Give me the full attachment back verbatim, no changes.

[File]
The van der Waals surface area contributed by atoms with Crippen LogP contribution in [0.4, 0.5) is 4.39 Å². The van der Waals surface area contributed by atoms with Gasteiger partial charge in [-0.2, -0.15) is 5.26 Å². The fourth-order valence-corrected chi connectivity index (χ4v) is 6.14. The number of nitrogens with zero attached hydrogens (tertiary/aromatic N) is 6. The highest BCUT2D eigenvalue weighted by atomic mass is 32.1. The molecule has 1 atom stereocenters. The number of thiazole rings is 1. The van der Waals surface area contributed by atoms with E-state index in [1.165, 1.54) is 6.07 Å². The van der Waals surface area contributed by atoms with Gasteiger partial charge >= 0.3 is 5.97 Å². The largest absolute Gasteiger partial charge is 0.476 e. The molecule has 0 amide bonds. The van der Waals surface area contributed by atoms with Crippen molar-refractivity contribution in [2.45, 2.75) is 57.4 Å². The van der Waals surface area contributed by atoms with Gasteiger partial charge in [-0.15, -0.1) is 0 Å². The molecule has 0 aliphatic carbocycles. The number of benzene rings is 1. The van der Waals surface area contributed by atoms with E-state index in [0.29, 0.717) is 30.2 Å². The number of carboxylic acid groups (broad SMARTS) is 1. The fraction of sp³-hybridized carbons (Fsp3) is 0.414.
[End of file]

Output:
The van der Waals surface area contributed by atoms with Crippen LogP contribution in [0.4, 0.5) is 4.39 Å². The van der Waals surface area contributed by atoms with Gasteiger partial charge in [-0.2, -0.15) is 5.26 Å². The fourth-order valence-corrected chi connectivity index (χ4v) is 6.14. The number of nitrogens with zero attached hydrogens (tertiary/aromatic N) is 6. The highest BCUT2D eigenvalue weighted by atomic mass is 32.1. The molecule has 1 atom stereocenters. The number of thiazole rings is 1. The van der Waals surface area contributed by atoms with E-state index in [1.165, 1.54) is 6.07 Å². The van der Waals surface area contributed by atoms with Gasteiger partial charge >= 0.3 is 5.97 Å². The largest absolute Gasteiger partial charge is 0.476 e. The molecule has 0 amide bonds. The van der Waals surface area contributed by atoms with Crippen molar-refractivity contribution in [2.45, 2.75) is 57.4 Å². The van der Waals surface area contributed by atoms with Gasteiger partial charge in [-0.15, -0.1) is 0 Å². The molecule has 0 aliphatic carbocycles. The number of benzene rings is 1. The van der Waals surface area contributed by atoms with E-state index in [0.29, 0.717) is 30.2 Å². The number of carboxylic acid groups (broad SMARTS) is 1. The fraction of sp³-hybridized carbons (Fsp3) is 0.414.